Thomas Jefferson Papers

To Thomas Jefferson from John Abernethie, 1 December 1804

District of Louisiana,
Cape Geredeau, Decr. 1st. 1804


The inclosed Certificate I venture to send to you, humbly requesting of your Exclly. to have the same laid before Congress (at this Session if your Exclly pleases.) if it’s good I wish very much to have the value of it, if it’s not good, your Exclly. & Congress may do what you please with it.

The Cer. has belonged to me for about twenty years past—I have sent it once or twice to Congress at Philadelphia within these eight years past, but was told, that altho. the Cer. is good, yet I was too late in sending it forward—I have been told by numbers of persons who calls themselves judges of such claims, that this one of mine is good (for my part I do not know whether it’s good or bad) & for me not to neglect sending it forward, that after a while Congress would take the matter under consideration & order me payment—A german gentleman, an old Pensylvania mem. of Assembly, told me once, that Congress was as much bound to pay my Cer. and every other good Claim agst. the U. States, as he was bound to pay any just debt or debts that he was or might be owing to an individual or individuals, and for me to be sure & not neglect sending forwd. my Claim, that after a while Congress would order me payment—I therefore submit the business to your Excelly. and Congress to do whatever is right in the business—If I get paid, I can venture to assure your Excelly. that it will be a matter of as much consequence to me, as the accession of the two Florida’s will be to the U. States—   If your Exclly. & Congress is pleased to order me payment, please Sir, order the mony to be in Bank bills of the U. States, & to be inclosed in a letter directed to me in Cape Geredeau (The place where my self, my wife & our nine children resides) in the district of Louisiana above said.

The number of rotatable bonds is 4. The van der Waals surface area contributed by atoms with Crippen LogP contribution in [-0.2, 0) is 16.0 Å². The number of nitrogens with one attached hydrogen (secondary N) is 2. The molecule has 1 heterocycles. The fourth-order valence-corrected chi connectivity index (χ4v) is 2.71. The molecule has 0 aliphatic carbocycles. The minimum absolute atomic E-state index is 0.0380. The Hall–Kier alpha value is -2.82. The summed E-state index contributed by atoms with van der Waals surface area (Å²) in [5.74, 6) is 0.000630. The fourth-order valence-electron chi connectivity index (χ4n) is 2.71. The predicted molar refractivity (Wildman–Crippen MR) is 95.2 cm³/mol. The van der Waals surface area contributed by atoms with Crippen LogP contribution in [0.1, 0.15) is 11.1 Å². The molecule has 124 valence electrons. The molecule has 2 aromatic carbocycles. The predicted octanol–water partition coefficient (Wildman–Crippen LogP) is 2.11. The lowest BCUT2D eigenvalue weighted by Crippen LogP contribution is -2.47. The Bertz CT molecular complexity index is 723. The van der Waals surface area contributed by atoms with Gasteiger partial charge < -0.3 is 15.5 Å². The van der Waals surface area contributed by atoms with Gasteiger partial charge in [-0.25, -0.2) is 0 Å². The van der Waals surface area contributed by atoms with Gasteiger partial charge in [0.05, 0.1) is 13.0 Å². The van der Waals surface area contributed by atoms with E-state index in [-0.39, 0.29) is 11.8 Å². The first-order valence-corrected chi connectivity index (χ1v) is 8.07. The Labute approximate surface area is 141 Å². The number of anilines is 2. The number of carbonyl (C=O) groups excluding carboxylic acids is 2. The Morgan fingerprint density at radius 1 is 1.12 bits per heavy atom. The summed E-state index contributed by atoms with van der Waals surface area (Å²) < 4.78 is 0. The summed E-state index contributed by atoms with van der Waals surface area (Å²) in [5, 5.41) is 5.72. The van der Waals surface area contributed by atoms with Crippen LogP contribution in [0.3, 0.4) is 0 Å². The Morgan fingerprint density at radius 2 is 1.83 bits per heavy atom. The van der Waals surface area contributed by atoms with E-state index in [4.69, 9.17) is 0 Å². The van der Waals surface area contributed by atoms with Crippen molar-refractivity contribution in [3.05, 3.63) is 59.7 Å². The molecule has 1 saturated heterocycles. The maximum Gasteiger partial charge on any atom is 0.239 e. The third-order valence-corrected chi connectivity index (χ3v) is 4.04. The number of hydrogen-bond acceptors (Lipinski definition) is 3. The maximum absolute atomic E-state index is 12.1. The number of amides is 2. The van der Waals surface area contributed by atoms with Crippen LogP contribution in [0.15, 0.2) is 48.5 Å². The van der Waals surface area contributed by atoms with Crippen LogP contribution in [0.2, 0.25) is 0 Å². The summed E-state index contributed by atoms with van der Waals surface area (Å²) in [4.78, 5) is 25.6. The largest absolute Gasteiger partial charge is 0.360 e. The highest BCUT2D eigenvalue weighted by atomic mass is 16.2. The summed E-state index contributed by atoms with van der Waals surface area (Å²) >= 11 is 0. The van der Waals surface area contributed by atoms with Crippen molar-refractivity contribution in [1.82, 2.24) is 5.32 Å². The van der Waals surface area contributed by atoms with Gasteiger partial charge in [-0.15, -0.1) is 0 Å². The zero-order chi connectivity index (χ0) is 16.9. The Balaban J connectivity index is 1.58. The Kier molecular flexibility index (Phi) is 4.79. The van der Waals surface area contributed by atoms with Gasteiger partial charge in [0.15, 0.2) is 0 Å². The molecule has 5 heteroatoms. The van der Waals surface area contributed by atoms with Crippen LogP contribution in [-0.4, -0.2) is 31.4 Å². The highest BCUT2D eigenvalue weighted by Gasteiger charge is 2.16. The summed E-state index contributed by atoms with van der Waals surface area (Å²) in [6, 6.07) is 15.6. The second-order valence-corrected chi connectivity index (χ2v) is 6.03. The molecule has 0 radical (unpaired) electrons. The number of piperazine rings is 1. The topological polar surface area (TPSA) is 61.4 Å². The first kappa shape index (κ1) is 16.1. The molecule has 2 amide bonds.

This step that I have taken of pestering the President of the U. States of America, with [. . . .] such a mote of a matter as mine will appear to be, I suppose is Unprecedented, but Sir, it’s said, that “necessity has no Law., absolute necessity drives me to it”—

Your Excelly. will singularly oblige me if you will be pleased to spare one moments attention from the great affairs of the nation on my small matter—

I am sir Your Excelly.’s most Obdt humble Servt.

Jno. Abernethie

DLC: Papers of Thomas Jefferson.

Index Entries